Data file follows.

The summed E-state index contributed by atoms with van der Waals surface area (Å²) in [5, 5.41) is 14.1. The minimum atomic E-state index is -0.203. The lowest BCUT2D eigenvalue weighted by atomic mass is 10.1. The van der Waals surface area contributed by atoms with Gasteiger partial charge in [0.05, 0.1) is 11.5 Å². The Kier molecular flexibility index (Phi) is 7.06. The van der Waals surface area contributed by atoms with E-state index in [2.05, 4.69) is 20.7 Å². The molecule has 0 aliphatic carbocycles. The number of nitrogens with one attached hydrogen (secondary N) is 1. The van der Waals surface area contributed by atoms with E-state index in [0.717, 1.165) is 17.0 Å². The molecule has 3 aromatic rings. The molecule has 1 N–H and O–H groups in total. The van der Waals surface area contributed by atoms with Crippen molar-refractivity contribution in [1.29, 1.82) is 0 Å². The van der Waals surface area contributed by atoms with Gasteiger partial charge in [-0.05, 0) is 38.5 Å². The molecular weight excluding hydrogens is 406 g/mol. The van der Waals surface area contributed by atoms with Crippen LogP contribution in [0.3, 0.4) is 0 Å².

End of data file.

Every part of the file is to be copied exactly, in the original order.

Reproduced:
The summed E-state index contributed by atoms with van der Waals surface area (Å²) in [5, 5.41) is 14.1. The minimum atomic E-state index is -0.203. The lowest BCUT2D eigenvalue weighted by atomic mass is 10.1. The van der Waals surface area contributed by atoms with Gasteiger partial charge in [0.05, 0.1) is 11.5 Å². The Kier molecular flexibility index (Phi) is 7.06. The van der Waals surface area contributed by atoms with E-state index in [2.05, 4.69) is 20.7 Å². The molecule has 0 aliphatic carbocycles. The number of nitrogens with one attached hydrogen (secondary N) is 1. The van der Waals surface area contributed by atoms with E-state index in [0.717, 1.165) is 17.0 Å². The molecule has 3 aromatic rings. The molecule has 1 N–H and O–H groups in total. The van der Waals surface area contributed by atoms with Crippen molar-refractivity contribution in [1.29, 1.82) is 0 Å². The van der Waals surface area contributed by atoms with Gasteiger partial charge in [-0.05, 0) is 38.5 Å². The molecular weight excluding hydrogens is 406 g/mol. The van der Waals surface area contributed by atoms with Crippen LogP contribution in [0.3, 0.4) is 0 Å².